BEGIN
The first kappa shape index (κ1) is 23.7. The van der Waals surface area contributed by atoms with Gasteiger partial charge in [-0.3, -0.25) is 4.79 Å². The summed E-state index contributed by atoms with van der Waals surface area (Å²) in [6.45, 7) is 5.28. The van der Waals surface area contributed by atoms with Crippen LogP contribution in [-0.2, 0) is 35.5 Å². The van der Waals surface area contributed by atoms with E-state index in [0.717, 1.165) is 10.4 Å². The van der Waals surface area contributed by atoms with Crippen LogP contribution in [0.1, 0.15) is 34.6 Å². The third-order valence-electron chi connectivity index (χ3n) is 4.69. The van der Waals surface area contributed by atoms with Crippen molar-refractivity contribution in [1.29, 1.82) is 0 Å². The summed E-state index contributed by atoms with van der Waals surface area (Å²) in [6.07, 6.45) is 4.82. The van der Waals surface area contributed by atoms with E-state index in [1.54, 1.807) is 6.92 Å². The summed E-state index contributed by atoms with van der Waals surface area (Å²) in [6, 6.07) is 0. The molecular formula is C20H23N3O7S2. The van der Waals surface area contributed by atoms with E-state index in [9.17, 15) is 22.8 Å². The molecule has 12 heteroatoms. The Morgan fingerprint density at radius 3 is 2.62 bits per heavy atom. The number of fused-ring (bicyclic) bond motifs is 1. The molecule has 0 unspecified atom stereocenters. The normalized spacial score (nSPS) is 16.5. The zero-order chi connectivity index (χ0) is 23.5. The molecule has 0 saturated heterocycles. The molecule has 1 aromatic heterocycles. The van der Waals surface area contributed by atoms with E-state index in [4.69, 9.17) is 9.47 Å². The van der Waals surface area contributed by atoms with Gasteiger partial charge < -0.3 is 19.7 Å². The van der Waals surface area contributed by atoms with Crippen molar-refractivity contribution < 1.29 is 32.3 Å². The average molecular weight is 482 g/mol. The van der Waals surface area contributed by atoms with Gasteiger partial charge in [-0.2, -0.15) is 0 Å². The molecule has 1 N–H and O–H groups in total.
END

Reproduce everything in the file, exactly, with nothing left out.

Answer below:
The first kappa shape index (κ1) is 23.7. The van der Waals surface area contributed by atoms with Gasteiger partial charge in [-0.3, -0.25) is 4.79 Å². The summed E-state index contributed by atoms with van der Waals surface area (Å²) in [6.45, 7) is 5.28. The van der Waals surface area contributed by atoms with Crippen LogP contribution in [-0.2, 0) is 35.5 Å². The van der Waals surface area contributed by atoms with E-state index in [0.717, 1.165) is 10.4 Å². The van der Waals surface area contributed by atoms with Crippen LogP contribution in [0.1, 0.15) is 34.6 Å². The third-order valence-electron chi connectivity index (χ3n) is 4.69. The van der Waals surface area contributed by atoms with Crippen molar-refractivity contribution in [1.29, 1.82) is 0 Å². The summed E-state index contributed by atoms with van der Waals surface area (Å²) in [6.07, 6.45) is 4.82. The van der Waals surface area contributed by atoms with E-state index in [1.54, 1.807) is 6.92 Å². The summed E-state index contributed by atoms with van der Waals surface area (Å²) in [6, 6.07) is 0. The molecular formula is C20H23N3O7S2. The van der Waals surface area contributed by atoms with E-state index in [9.17, 15) is 22.8 Å². The molecule has 12 heteroatoms. The Morgan fingerprint density at radius 3 is 2.62 bits per heavy atom. The number of fused-ring (bicyclic) bond motifs is 1. The molecule has 0 unspecified atom stereocenters. The normalized spacial score (nSPS) is 16.5. The zero-order chi connectivity index (χ0) is 23.5. The molecule has 0 saturated heterocycles. The molecule has 1 aromatic heterocycles. The van der Waals surface area contributed by atoms with E-state index in [4.69, 9.17) is 9.47 Å². The van der Waals surface area contributed by atoms with Gasteiger partial charge < -0.3 is 19.7 Å². The van der Waals surface area contributed by atoms with Crippen molar-refractivity contribution < 1.29 is 32.3 Å². The average molecular weight is 482 g/mol. The van der Waals surface area contributed by atoms with Gasteiger partial charge in [-0.2, -0.15) is 0 Å². The molecule has 1 N–H and O–H groups in total.